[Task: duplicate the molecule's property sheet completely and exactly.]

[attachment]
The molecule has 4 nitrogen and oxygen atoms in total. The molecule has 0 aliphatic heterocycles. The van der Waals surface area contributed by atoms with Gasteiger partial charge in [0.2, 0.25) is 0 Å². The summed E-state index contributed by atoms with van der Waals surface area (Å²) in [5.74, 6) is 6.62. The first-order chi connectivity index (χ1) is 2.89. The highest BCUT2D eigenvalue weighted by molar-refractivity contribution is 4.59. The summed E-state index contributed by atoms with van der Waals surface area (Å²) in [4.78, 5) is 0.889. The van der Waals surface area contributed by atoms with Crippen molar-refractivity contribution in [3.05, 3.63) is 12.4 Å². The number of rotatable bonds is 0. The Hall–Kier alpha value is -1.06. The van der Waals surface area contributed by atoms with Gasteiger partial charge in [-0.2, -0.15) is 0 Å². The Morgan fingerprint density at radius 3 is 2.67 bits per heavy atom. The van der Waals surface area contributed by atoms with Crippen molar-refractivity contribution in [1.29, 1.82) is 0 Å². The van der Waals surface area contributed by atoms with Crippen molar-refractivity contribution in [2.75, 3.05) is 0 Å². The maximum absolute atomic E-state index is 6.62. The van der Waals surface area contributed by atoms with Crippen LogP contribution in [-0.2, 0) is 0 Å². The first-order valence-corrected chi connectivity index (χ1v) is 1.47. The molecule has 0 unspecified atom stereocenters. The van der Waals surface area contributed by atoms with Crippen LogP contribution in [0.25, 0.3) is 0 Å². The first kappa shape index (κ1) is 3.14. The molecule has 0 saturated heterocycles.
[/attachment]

The molecule has 4 nitrogen and oxygen atoms in total. The molecule has 0 aliphatic heterocycles. The van der Waals surface area contributed by atoms with Gasteiger partial charge in [0.2, 0.25) is 0 Å². The summed E-state index contributed by atoms with van der Waals surface area (Å²) in [5.74, 6) is 6.62. The first-order chi connectivity index (χ1) is 2.89. The highest BCUT2D eigenvalue weighted by molar-refractivity contribution is 4.59. The summed E-state index contributed by atoms with van der Waals surface area (Å²) in [4.78, 5) is 0.889. The van der Waals surface area contributed by atoms with Crippen molar-refractivity contribution in [3.05, 3.63) is 12.4 Å². The number of rotatable bonds is 0. The Hall–Kier alpha value is -1.06. The van der Waals surface area contributed by atoms with Gasteiger partial charge in [-0.2, -0.15) is 0 Å². The Morgan fingerprint density at radius 3 is 2.67 bits per heavy atom. The van der Waals surface area contributed by atoms with Crippen molar-refractivity contribution in [1.29, 1.82) is 0 Å². The van der Waals surface area contributed by atoms with Crippen molar-refractivity contribution in [2.75, 3.05) is 0 Å². The maximum absolute atomic E-state index is 6.62. The van der Waals surface area contributed by atoms with Crippen LogP contribution in [-0.2, 0) is 0 Å². The first-order valence-corrected chi connectivity index (χ1v) is 1.47. The molecule has 0 unspecified atom stereocenters. The van der Waals surface area contributed by atoms with Crippen LogP contribution in [0.25, 0.3) is 0 Å². The first kappa shape index (κ1) is 3.14. The molecule has 0 saturated heterocycles.